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Comment 18 of 28, added on December 8th, 2008 at 8:28 PM.
I've got to side with Andy here. Crane was a man that rejected traditional
religious beliefs. In this case, the poet is the speaker. The issue isn't
that questing for perfection is futile. The fact that the man doesn't even
let the speaker finish his statement and insists that he can attain the
unattainable points to Crane's reason for writing this poem. Idealism is
fine, but blind idealism is known by another term "stupidity".
Ken from United States
Comment 17 of 28, added on March 26th, 2008 at 6:18 PM.
Crane is a naturalist he is interested in showing how faith in something
you can never reach is ignorant and how men refuse to believe the
impossible is possible and that blind faith in achieving the impossible is
from United States
Comment 16 of 28, added on June 11th, 2007 at 8:52 PM.
i like this poem ...........show more poem for me...
Comment 15 of 28, added on May 5th, 2007 at 1:28 AM.
well......we all have certains goals in our life .and it very true
that mankind believe on impossible ...remember everthing is possible
with God and only if you put effort on it.becuase the man pursuing
the horizon he was determined to achieve his goal no matter what....
Comment 14 of 28, added on March 1st, 2006 at 3:56 PM.
I think this could be contrasting the prominent views of the day--realism
and romanticism. The man pursuing the horizon represents "I think anything
is possible if you believe hard enough" romantic while the man telling him
it is impossible represents the pessimistic realist
Amanda from United States
Comment 13 of 28, added on February 3rd, 2006 at 10:45 AM.
This poem reminds me of whe i kick this queers ass in basketball.
Comment 12 of 28, added on January 5th, 2006 at 10:13 AM.
Jono was being stupid. Pursuing what you believe in is one of the most
important things a human can do. Anything is possible if you seek with all
of your heart. Try believing for once and see what happens... as for the
poem...I see it as a semi-humorous view of peoples struggle for what is
possible and what is not.
Kevin from United States
Comment 11 of 28, added on October 4th, 2005 at 8:15 PM.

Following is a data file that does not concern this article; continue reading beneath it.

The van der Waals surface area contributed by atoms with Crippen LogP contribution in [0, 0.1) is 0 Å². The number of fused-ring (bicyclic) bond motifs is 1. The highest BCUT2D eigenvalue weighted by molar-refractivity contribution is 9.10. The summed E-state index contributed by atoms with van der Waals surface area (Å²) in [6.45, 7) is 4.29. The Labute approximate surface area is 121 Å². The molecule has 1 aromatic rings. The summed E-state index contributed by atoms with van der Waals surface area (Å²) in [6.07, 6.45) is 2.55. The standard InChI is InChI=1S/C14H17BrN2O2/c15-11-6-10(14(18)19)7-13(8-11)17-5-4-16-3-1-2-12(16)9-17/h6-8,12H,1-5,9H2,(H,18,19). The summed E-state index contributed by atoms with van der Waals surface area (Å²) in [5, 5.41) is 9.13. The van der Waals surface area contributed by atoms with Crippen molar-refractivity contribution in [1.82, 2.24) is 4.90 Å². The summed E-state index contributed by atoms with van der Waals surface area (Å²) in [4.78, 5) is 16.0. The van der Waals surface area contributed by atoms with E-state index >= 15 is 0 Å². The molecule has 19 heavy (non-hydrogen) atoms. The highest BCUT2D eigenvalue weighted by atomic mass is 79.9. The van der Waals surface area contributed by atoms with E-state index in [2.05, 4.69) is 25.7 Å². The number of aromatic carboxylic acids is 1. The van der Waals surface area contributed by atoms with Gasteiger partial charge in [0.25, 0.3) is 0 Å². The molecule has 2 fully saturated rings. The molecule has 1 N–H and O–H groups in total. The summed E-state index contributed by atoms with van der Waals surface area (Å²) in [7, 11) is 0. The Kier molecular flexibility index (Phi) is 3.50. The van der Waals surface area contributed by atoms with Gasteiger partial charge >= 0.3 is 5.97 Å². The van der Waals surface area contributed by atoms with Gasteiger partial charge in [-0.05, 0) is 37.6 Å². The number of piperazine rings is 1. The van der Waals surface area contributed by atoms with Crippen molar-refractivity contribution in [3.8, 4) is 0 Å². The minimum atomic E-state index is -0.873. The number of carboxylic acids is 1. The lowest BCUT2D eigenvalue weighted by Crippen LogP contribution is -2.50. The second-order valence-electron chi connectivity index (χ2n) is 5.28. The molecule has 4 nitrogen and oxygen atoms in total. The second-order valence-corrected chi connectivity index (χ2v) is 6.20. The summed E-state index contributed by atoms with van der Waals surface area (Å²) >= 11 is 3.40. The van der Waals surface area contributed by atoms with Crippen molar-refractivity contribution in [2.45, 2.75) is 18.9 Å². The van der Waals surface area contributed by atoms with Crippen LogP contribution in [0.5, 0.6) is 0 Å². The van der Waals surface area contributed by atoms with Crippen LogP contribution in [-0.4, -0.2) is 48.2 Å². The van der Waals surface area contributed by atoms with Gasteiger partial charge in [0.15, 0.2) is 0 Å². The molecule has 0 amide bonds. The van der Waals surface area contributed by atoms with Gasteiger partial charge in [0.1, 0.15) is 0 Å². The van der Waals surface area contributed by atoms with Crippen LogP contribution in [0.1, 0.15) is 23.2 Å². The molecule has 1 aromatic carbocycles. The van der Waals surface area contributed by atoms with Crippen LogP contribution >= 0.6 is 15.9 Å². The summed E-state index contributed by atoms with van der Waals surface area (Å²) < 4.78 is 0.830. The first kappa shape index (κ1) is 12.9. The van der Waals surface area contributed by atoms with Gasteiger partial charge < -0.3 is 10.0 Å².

Remember, there's a difference between poet and speaker. The speaker is
disturbed by the man's pursuit of the horizon, but that doesn't mean Crane
wants us to feel the same way. The two perspectives are that of the realist
(the speaker) and the idealist (the man pursuing the horizon), and in fact
Crane means for us to see the folly in the perspective of the realist. The
key words here are "disturbed" and "accosted," which portray the speaker as
arrogant and narrow-minded next to the pure idealism of the man pursuing
A point of logic seperate from my analysis of the text: contrary to Jono's
interpretation of the role of Reason, the impossibility of success does
not, in itself, invalidate a quest. The question for a true voice of reason
would be whether the goal, regardless of the possibilities for success, is
commendable. All goals of rationalist philosophers have been quests for the
horizon--utopian society, moral codes based on pure reason, etc. Perfection
is by definition unattainable, but the quest for it is a hallmark of human
intellectual pursuit, and Crane understood as much.
Brandt from United States
Comment 10 of 28, added on September 28th, 2005 at 4:44 PM.
The man is pursuing infinty. whether it's possible is left to interpret.
from United States
Comment 9 of 28, added on August 15th, 2005 at 7:57 AM.
One man sees another who is futilely pursuing something that, he himself,
does not think exists. So either the unbeliever just simply does not see
what the big deal is, or the believer is caught up in a blind, useless
faith. Considering how Crane keeps writing of a universe bereft of godly
superintendence, it is more likely that it was intending it to be the
latter. The observer must have felt sorry for that man who kept chasing
something that simply is not there.
from United States
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